A method of adapting content for transmission to a palmtop computer consistent with an embodiment of the present invention includes: receiving an identifier from the palmtop computer, the identifier comprising a serial number and a request header transmitted from the palmtop computer; determining a processing power for a processor residing within the palmtop computer by reference to the identifier; determining a display resolution parameter and a display color handling ability for a display of the palmtop computer by reference to the identifier; determining a display parameter for a display of the palmtop computer by reference to the identifier; determining an amount of memory available to the palmtop computer from the identifier; determining a data transmission format; determining a transmission speed for transmission to the palmtop computer; selecting a profile for downloading information to the palmtop computer; and adapting content to be transmitted to the palmtop computer based upon the profile.

A storage medium storing instructions which, when executed on a programmed processor, carry out a process consistent with embodiments of the present invention of adapting content for transmission to a palmtop computer includes: receiving an identifier from the palmtop computer; determining a profile for downloading information to the palmtop computer; and adapting content to be transmitted to the palmtop computer based upon the profile.

The above summaries are intended to illustrate exemplary embodiments of the invention, which will be best understood in conjunction with the detailed description to follow, and are not intended to limit the scope of the appended claims.

BRIEF DESCRIPTION OF THE DRAWINGS

FIG. 1 is system illustration of a palmtop computer system connected to other computer systems and the Internet via a cradle device.

FIG. 2A is a top side perspective view of a palmtop computer system that can be used as a platform for data entry.

FIG. 2B is a bottom side perspective view of the palmtop computer system of FIG. 2A.

FIG. 3 is an exploded view of the components of the palmtop computer system of FIG. 2A.

FIG. 4 is a perspective view of the cradle device for connecting the palmtop computer system to other systems via a communication interface.

FIG. 5 is a logical block diagram of the palmtop computer system in accordance with an embodiment of the present invention.

FIG. 6 illustrates several possible communication and display capabilities in palmtop computers communicating with the Internet.

FIG. 7 is a flow chart illustrating an embodiment of the present invention.

DETAILED DESCRIPTION OF THE INVENTION

In the following detailed description of the present invention, numerous specific details are set forth in order to provide a thorough understanding of the present invention. However, it will be recognized by one skilled in the art that the present invention may be practiced without these specific details or with equivalents thereof. In other instances, well known methods, procedures, components, and circuits have not been described in detail as not to unnecessarily obscure aspects of the present invention.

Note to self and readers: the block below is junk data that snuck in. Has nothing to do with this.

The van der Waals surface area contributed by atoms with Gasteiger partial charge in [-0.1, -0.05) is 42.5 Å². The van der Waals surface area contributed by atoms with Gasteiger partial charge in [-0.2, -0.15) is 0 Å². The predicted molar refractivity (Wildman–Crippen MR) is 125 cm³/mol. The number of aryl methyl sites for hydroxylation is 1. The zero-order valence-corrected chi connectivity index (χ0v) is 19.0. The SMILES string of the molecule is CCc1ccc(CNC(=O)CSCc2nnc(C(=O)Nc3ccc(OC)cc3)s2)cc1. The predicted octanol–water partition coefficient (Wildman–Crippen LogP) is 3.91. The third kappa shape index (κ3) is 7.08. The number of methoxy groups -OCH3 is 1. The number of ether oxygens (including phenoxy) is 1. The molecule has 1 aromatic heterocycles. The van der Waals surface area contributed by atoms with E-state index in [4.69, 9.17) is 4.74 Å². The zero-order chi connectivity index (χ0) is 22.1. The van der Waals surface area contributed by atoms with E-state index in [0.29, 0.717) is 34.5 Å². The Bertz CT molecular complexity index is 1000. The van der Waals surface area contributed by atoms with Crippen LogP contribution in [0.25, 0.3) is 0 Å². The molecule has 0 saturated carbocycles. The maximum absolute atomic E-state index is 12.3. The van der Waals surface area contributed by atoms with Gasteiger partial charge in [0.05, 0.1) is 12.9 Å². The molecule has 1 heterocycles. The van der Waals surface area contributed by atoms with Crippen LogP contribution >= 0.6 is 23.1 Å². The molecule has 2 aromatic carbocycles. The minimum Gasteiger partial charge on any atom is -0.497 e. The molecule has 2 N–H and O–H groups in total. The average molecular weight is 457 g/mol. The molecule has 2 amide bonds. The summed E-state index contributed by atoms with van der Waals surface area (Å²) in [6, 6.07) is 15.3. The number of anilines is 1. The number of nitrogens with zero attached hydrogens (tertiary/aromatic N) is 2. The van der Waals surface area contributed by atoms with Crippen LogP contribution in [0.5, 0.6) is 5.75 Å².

NOTATION AND NOMENCLATURE

Some portions of the detailed descriptions which follow are presented in terms of procedures, steps, logic blocks, processing, and other symbolic representations of operations on data bits that can be performed on computer memory. These descriptions and representations are the means used by those skilled in the data processing arts to most effectively convey the substance of their work to others skilled in the art. A procedure, computer executed step, logic block, process, etc., is here, and generally, conceived to be a self-consistent sequence of steps or instructions leading to a desired result. The steps are those requiring physical manipulations of physical quantities.

Usually, though not necessarily, these quantities take the form of electrical or magnetic signals capable of being stored, transferred, combined, compared, and otherwise manipulated in a computer system. It has proven convenient at times, principally for reasons of common usage, to refer to these signals as bits, values, elements, symbols, characters, terms, numbers, or the like.

It should be borne in mind, however, that all of these and similar terms are to be associated with the appropriate physical quantities and are merely convenient labels applied to these quantities. Unless specifically stated otherwise as apparent from the following discussions, it is appreciated that throughout the present invention, discussions utilizing terms such as “processing” or “computing” or “translating” or “calculating” or “determining” or “scrolling” or “displaying” or “recognizing” or the like, refer to the action and processes of a computer system, or similar electronic computing device, that manipulates and transforms data represented as physical (electronic) quantities within the computer system's registers and memories into other data similarly represented as physical quantities within the computer system memories or registers or other such information storage, transmission or display devices.

ADAPTIVE CONTENT DELIVERY IN ACCORDANCE WITH THE PRESENT INVENTION

While this invention is susceptible of embodiment in many different forms, there is shown in the drawings and will herein be described in detail specific embodiments, with the understanding that the present disclosure is to be considered as an example of the principles of the invention and not intended to limit the invention to the specific embodiments shown and described. In the description below, like reference numerals are used to describe the same, similar or corresponding parts in the several views of the drawings.